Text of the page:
Kasarna Karlin Creative Arts and Entertainment
On old German maps of Prague you’ll see this spelled like “Kaserne” but the Czech version is Kasárna. Either way it’s a word that describes a barracks so expect a ring of buildings around a huge open square that would once have been an army parade ground. So there’s a lot of space and these guys fit a lot into it. I’ve put this in the Activities section but I could quite easily put it in the Food and Drink section if you are coming here for a beer and a light snack or coffee and cake.
Historically the buildings of the Karlín Kasárna were constructed in 1849 to act as a base for 2000 soldiers. On completion it was called “Ferdinand’s Barracks” after the previous King Ferdinand V however, after independence in 1918 it was renamed the Karlin Barracks of Jan Žižka from Trocnov before finally settling on Karlin Barracks or Karlín Kasárna. It was used by the military until 2005 and then stood empty until 2013 when the Czech Defence Minister tried to sell it but something was a bit wrong with the bidding process and the whole place was taken over by the Justice Ministry.
After the Justice Ministry took over there was an initial plan than the Karlín Kasárna complex would be converted into a judicial building complex but as those plans were not ready by 2017 the city decided to “loan” the complex to a cultural development group called Prague Centre.
The Modern Karlín Kasárna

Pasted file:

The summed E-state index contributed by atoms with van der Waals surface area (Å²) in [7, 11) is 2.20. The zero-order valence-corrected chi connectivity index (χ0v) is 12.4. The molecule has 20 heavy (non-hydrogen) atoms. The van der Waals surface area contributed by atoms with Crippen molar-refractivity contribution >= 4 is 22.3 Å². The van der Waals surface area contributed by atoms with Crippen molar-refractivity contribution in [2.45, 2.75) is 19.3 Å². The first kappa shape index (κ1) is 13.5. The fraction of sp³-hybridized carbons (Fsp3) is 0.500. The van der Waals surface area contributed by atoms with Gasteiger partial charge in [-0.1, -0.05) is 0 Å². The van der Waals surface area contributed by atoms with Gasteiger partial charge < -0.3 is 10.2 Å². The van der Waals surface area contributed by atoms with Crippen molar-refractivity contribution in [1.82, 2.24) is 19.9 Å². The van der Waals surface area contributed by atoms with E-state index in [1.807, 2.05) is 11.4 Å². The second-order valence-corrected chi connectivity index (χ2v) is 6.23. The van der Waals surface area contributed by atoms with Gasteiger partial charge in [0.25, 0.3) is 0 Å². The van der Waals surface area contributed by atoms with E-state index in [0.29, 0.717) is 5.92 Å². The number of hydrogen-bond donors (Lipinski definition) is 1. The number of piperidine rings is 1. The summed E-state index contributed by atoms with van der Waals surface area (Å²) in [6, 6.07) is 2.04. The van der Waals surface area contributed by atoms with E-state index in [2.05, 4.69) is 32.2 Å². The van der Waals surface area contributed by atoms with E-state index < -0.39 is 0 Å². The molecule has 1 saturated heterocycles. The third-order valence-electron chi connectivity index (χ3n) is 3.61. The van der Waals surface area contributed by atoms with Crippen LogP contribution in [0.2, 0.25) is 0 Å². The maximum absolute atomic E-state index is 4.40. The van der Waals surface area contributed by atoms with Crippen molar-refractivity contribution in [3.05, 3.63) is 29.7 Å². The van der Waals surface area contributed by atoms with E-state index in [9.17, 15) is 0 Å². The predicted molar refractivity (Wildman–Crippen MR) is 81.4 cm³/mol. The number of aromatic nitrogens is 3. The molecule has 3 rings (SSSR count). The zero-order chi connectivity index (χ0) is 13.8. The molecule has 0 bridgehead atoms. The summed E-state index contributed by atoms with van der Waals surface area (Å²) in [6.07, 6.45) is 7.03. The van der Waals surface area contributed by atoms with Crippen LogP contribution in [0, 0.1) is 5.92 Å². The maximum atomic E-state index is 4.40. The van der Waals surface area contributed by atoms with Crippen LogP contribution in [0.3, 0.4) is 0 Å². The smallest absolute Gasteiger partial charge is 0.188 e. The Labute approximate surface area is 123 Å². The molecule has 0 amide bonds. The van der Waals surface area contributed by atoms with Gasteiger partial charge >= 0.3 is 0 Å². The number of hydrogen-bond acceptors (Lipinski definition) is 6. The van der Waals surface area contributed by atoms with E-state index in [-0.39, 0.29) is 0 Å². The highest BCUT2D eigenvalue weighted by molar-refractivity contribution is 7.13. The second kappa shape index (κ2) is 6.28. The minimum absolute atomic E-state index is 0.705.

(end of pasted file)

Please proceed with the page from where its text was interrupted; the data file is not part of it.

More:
For a start let’s say that you should visit as quickly as you can because the complex is currently under a “Temporary Use” agreement. Although it’s open all year the best time to visit is between April and October where you’ll find a variety of entertainment from live music to dance classes. There’s also beach volleyball, a sauna, summer cinema and a unique swimming pool bar/cafe.
It has a very different feel depending on whether you are here in the afternoon or the evening. In the afternoon you’ll find families letting the kids run around, people stopping for a quick snack and a few “remote workers’. In the evening it’s more for groups of people sitting around and enjoying a beer or two with some music in the background. Basically it’s a place that focuses on local arts, creative works and entertainment. It’s worth supporting.
Sometimes the entry to this place is listed as Krizikova 12 but that door is often closed. Instead use this Google maps location to get to the street called “Prvniho Pluku” and the entry to Karlin Kasarna is just before the railway bridge crosses the road.